Alabama coal miners have spent 20 months on strike The miners have survived more than 600 days on the picket line, thanks to widespread support and anger at their employer, Warrior Met Coal. Even now, neither side seems ready to budge.

Alabama coal miners begin their 20th month on strike

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All right, how long do you think you could last on strike? A day? Maybe. A month? Tough but doable for a lucky few. What about over a year? About 500 coal miners in Alabama have been on strike for 20 months. Stephan Bisaha of the Gulf States Newsroom reports on how the miners and the company have been able to last this long.

STEPHAN BISAHA, BYLINE: Look, coal mining is a rough gig, but the pay's good. And coal miner Brian Kelly says you build a family underground.

BRIAN KELLY: I used to go to work - this is no kidding - saying, I love my job. Get up every morning - I love my job. I can't believe I got this job.

BISAHA: But that changed in 2016. These mines in Brookwood, Ala., had just gone through bankruptcy. So the company, Warrior Met Coal, cut the miners' pay and benefits. Those days were tough.

KELLY: Nobody's smiling on the porch. It's doom and gloom.

BISAHA: Since then, these mines have been making good money. But the miners' pay and benefits haven't returned to what they were. So the miners have been striking for the last 20 months. But a strong motivation doesn't make up for more than a year and a half without a salary, which makes it surprising Kelly and lots of other miners say they're doing OK.

KELLY: And I know some people probably ain't. But as a whole, I think we're holding out really well.

BISAHA: That's thanks to plenty of support and coordination from the United Mine Workers union. There's a lot going on behind the scenes to keep these miners going, like the union's food pantry. Other unions and supporters have sent checks and supplies to keep the pantry stocked with things like backpacks, canned goods and Christmas presents.

ANTWON MCGHEE: The food pantry is actually to supporting some of our Christmas for our kids. At least I know my kid won't go without Christmas.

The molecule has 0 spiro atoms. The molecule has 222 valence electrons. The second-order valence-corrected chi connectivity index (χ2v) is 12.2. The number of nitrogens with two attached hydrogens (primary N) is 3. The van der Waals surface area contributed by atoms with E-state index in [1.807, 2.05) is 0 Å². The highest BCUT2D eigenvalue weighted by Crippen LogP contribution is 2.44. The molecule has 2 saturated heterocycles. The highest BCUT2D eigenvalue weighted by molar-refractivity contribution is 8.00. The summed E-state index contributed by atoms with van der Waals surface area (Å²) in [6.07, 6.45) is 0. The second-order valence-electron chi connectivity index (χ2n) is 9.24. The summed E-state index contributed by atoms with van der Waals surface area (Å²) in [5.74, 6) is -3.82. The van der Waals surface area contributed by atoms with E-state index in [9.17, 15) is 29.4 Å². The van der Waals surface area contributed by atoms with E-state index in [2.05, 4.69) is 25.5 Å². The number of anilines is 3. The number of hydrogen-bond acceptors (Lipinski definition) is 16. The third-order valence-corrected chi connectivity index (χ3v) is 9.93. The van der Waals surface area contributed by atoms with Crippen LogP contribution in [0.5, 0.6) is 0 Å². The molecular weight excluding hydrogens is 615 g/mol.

BISAHA: Antwon McGhee is one of the striking miners rallying outside a local union hall.



UNIDENTIFIED COAL MINER: (Chanting) We are....






BISAHA: The miners also come here for another type of support - cash. Over the years, the miners' union dues have funded a war chest meant to get the workers through a strike. Every two weeks, the miners head inside the union hall to pick up their $800 strike checks and share gossip.

UNIDENTIFIED PERSON #1: Have you talked to Reggie? He doing all right?

UNIDENTIFIED PERSON #2: Yeah, he working at Piggly Wiggly.

BISAHA: So the other thing to know is that a lot of these miners have side jobs, like at the supermarket Piggly Wiggly. The money is usually nothing close to what they made before the strike, but enough to cover at least some bills for miners like McGhee.

MCGHEE: I have family and friend that has created jobs, such as plumbing jobs and home remodeling, that they could have gotten anybody to do. But they chose me to do it just to make that money.

BISAHA: Now, it's not just the miners who've held out for 600 plus days on strike. It's the company, Warrior Met Coal. Both of its main underground mines are affected by this strike. But one thing keeping Warrior Met going is the high price of steel. The coal from these mines is a key part of making that steel. In fact, steel is in such high demand that Warrior Met made nearly $100 million last quarter. Warrior Met's also been able to find replacement workers, and that includes some formerly striking miners, because 20 months on strike is still a big financial burden. And for the miners that have lasted this long, like McGhee, financial support is only part of it. You also need support from your families, the ones made above and below ground.

MCGHEE: You can go out and make the money, but without that moral and mental support, you know, you can't make it. You got to have your family backing you up and friends to back you up on a strike this long.

BISAHA: So with dug-in, well-supported coal miners on one side and a coal company making millions in profit without them on the other, this 20-month-long strike looks likely to last well into the new year.

For NPR News, I'm Stephan Bisaha in Brookwood, Ala.


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